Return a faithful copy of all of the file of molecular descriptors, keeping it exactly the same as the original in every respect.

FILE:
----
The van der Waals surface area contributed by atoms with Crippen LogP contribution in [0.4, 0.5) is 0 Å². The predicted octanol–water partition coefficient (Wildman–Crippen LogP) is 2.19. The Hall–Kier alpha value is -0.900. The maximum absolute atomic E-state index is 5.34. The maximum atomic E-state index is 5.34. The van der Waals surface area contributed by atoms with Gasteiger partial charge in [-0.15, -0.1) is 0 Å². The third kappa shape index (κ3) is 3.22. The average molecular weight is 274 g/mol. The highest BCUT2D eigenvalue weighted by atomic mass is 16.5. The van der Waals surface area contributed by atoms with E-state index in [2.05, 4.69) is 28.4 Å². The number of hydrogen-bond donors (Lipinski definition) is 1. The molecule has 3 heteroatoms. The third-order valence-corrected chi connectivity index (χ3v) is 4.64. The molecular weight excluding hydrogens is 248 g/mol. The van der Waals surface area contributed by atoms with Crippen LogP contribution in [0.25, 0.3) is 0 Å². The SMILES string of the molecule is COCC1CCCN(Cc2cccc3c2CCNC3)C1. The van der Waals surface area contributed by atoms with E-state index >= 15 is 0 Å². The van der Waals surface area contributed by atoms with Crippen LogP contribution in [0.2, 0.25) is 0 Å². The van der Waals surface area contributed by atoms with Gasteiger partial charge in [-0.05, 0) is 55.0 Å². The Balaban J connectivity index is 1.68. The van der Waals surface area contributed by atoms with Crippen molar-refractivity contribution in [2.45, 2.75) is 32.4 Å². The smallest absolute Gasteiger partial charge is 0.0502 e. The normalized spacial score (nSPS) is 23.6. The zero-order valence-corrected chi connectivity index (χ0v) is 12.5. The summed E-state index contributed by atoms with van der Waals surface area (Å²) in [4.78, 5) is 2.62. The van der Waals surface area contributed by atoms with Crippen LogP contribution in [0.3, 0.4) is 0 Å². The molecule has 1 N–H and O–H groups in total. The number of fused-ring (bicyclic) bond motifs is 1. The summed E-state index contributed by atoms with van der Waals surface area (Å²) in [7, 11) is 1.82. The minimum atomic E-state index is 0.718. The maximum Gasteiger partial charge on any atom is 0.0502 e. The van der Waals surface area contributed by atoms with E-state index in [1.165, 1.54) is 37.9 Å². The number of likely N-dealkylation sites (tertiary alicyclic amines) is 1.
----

The van der Waals surface area contributed by atoms with Crippen LogP contribution in [0.4, 0.5) is 0 Å². The predicted octanol–water partition coefficient (Wildman–Crippen LogP) is 2.19. The Hall–Kier alpha value is -0.900. The maximum absolute atomic E-state index is 5.34. The maximum atomic E-state index is 5.34. The van der Waals surface area contributed by atoms with Gasteiger partial charge in [-0.15, -0.1) is 0 Å². The third kappa shape index (κ3) is 3.22. The average molecular weight is 274 g/mol. The highest BCUT2D eigenvalue weighted by atomic mass is 16.5. The van der Waals surface area contributed by atoms with E-state index in [2.05, 4.69) is 28.4 Å². The number of hydrogen-bond donors (Lipinski definition) is 1. The molecule has 3 heteroatoms. The third-order valence-corrected chi connectivity index (χ3v) is 4.64. The molecular weight excluding hydrogens is 248 g/mol. The van der Waals surface area contributed by atoms with Crippen LogP contribution in [0.25, 0.3) is 0 Å². The SMILES string of the molecule is COCC1CCCN(Cc2cccc3c2CCNC3)C1. The van der Waals surface area contributed by atoms with E-state index >= 15 is 0 Å². The van der Waals surface area contributed by atoms with Crippen LogP contribution in [0.2, 0.25) is 0 Å². The van der Waals surface area contributed by atoms with Gasteiger partial charge in [-0.05, 0) is 55.0 Å². The Balaban J connectivity index is 1.68. The van der Waals surface area contributed by atoms with Crippen molar-refractivity contribution in [2.45, 2.75) is 32.4 Å². The smallest absolute Gasteiger partial charge is 0.0502 e. The normalized spacial score (nSPS) is 23.6. The zero-order valence-corrected chi connectivity index (χ0v) is 12.5. The summed E-state index contributed by atoms with van der Waals surface area (Å²) in [4.78, 5) is 2.62. The van der Waals surface area contributed by atoms with Crippen LogP contribution in [0.3, 0.4) is 0 Å². The molecule has 1 N–H and O–H groups in total. The number of fused-ring (bicyclic) bond motifs is 1. The summed E-state index contributed by atoms with van der Waals surface area (Å²) in [7, 11) is 1.82. The minimum atomic E-state index is 0.718. The maximum Gasteiger partial charge on any atom is 0.0502 e. The van der Waals surface area contributed by atoms with E-state index in [1.165, 1.54) is 37.9 Å². The number of likely N-dealkylation sites (tertiary alicyclic amines) is 1.